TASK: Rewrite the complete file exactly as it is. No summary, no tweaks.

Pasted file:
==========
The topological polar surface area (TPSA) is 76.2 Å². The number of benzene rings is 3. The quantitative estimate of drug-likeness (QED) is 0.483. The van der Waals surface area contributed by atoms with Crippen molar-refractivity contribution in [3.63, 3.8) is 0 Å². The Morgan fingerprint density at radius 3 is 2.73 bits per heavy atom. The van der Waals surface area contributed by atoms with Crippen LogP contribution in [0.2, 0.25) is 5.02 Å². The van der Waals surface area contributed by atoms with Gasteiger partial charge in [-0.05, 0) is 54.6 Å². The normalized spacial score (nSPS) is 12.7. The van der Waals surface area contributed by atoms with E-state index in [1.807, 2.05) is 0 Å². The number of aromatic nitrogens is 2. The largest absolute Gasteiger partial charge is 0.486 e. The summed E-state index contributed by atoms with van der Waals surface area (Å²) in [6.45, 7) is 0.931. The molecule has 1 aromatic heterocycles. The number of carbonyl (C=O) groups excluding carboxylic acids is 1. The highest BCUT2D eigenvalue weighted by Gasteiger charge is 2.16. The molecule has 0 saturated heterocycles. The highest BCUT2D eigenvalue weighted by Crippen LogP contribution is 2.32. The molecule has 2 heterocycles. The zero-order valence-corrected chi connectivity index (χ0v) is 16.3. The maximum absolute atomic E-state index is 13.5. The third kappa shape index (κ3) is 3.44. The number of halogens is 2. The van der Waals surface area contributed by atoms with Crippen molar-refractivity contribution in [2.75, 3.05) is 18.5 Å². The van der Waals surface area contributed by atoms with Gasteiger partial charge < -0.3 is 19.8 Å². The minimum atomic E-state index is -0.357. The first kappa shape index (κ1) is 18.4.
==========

The topological polar surface area (TPSA) is 76.2 Å². The number of benzene rings is 3. The quantitative estimate of drug-likeness (QED) is 0.483. The van der Waals surface area contributed by atoms with Crippen molar-refractivity contribution in [3.63, 3.8) is 0 Å². The Morgan fingerprint density at radius 3 is 2.73 bits per heavy atom. The van der Waals surface area contributed by atoms with Crippen LogP contribution in [0.2, 0.25) is 5.02 Å². The van der Waals surface area contributed by atoms with Gasteiger partial charge in [-0.05, 0) is 54.6 Å². The normalized spacial score (nSPS) is 12.7. The van der Waals surface area contributed by atoms with E-state index in [1.807, 2.05) is 0 Å². The number of aromatic nitrogens is 2. The largest absolute Gasteiger partial charge is 0.486 e. The summed E-state index contributed by atoms with van der Waals surface area (Å²) in [6.45, 7) is 0.931. The molecule has 1 aromatic heterocycles. The number of carbonyl (C=O) groups excluding carboxylic acids is 1. The highest BCUT2D eigenvalue weighted by Gasteiger charge is 2.16. The molecule has 0 saturated heterocycles. The highest BCUT2D eigenvalue weighted by Crippen LogP contribution is 2.32. The molecule has 2 heterocycles. The zero-order valence-corrected chi connectivity index (χ0v) is 16.3. The maximum absolute atomic E-state index is 13.5. The third kappa shape index (κ3) is 3.44. The number of halogens is 2. The van der Waals surface area contributed by atoms with Crippen molar-refractivity contribution in [2.75, 3.05) is 18.5 Å². The van der Waals surface area contributed by atoms with Gasteiger partial charge < -0.3 is 19.8 Å². The minimum atomic E-state index is -0.357. The first kappa shape index (κ1) is 18.4.